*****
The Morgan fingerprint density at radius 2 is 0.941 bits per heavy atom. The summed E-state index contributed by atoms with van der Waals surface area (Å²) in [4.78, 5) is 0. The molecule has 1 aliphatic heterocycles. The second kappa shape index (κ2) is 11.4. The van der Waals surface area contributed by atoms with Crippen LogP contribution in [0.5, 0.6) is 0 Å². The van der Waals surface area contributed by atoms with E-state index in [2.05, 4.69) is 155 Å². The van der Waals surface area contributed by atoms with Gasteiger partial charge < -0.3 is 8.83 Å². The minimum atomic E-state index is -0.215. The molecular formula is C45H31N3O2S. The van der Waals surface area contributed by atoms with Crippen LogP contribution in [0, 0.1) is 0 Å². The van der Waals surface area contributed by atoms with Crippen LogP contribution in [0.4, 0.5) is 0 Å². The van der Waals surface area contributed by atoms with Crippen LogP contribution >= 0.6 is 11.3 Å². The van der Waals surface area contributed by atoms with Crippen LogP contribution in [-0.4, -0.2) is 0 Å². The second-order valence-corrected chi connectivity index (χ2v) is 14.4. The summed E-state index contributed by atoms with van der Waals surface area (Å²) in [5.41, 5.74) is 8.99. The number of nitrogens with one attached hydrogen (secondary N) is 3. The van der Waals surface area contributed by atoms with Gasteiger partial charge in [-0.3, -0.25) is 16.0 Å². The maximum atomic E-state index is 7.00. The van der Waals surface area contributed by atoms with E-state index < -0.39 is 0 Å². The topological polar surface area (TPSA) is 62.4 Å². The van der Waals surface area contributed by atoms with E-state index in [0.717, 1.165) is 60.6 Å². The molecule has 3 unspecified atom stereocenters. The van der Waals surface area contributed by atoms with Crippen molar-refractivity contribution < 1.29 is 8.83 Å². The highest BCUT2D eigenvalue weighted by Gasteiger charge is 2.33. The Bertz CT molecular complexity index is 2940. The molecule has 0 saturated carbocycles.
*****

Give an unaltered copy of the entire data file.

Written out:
The Morgan fingerprint density at radius 2 is 0.941 bits per heavy atom. The summed E-state index contributed by atoms with van der Waals surface area (Å²) in [4.78, 5) is 0. The molecule has 1 aliphatic heterocycles. The second kappa shape index (κ2) is 11.4. The van der Waals surface area contributed by atoms with Crippen LogP contribution in [0.5, 0.6) is 0 Å². The van der Waals surface area contributed by atoms with E-state index in [2.05, 4.69) is 155 Å². The van der Waals surface area contributed by atoms with Gasteiger partial charge < -0.3 is 8.83 Å². The minimum atomic E-state index is -0.215. The molecular formula is C45H31N3O2S. The van der Waals surface area contributed by atoms with Crippen LogP contribution in [0, 0.1) is 0 Å². The van der Waals surface area contributed by atoms with Crippen LogP contribution in [0.4, 0.5) is 0 Å². The van der Waals surface area contributed by atoms with Crippen LogP contribution >= 0.6 is 11.3 Å². The van der Waals surface area contributed by atoms with Crippen LogP contribution in [-0.4, -0.2) is 0 Å². The second-order valence-corrected chi connectivity index (χ2v) is 14.4. The summed E-state index contributed by atoms with van der Waals surface area (Å²) in [5.41, 5.74) is 8.99. The number of nitrogens with one attached hydrogen (secondary N) is 3. The van der Waals surface area contributed by atoms with Gasteiger partial charge in [-0.3, -0.25) is 16.0 Å². The maximum atomic E-state index is 7.00. The van der Waals surface area contributed by atoms with E-state index < -0.39 is 0 Å². The topological polar surface area (TPSA) is 62.4 Å². The van der Waals surface area contributed by atoms with E-state index in [0.717, 1.165) is 60.6 Å². The molecule has 3 unspecified atom stereocenters. The van der Waals surface area contributed by atoms with Crippen molar-refractivity contribution < 1.29 is 8.83 Å². The highest BCUT2D eigenvalue weighted by Gasteiger charge is 2.33. The Bertz CT molecular complexity index is 2940. The molecule has 0 saturated carbocycles.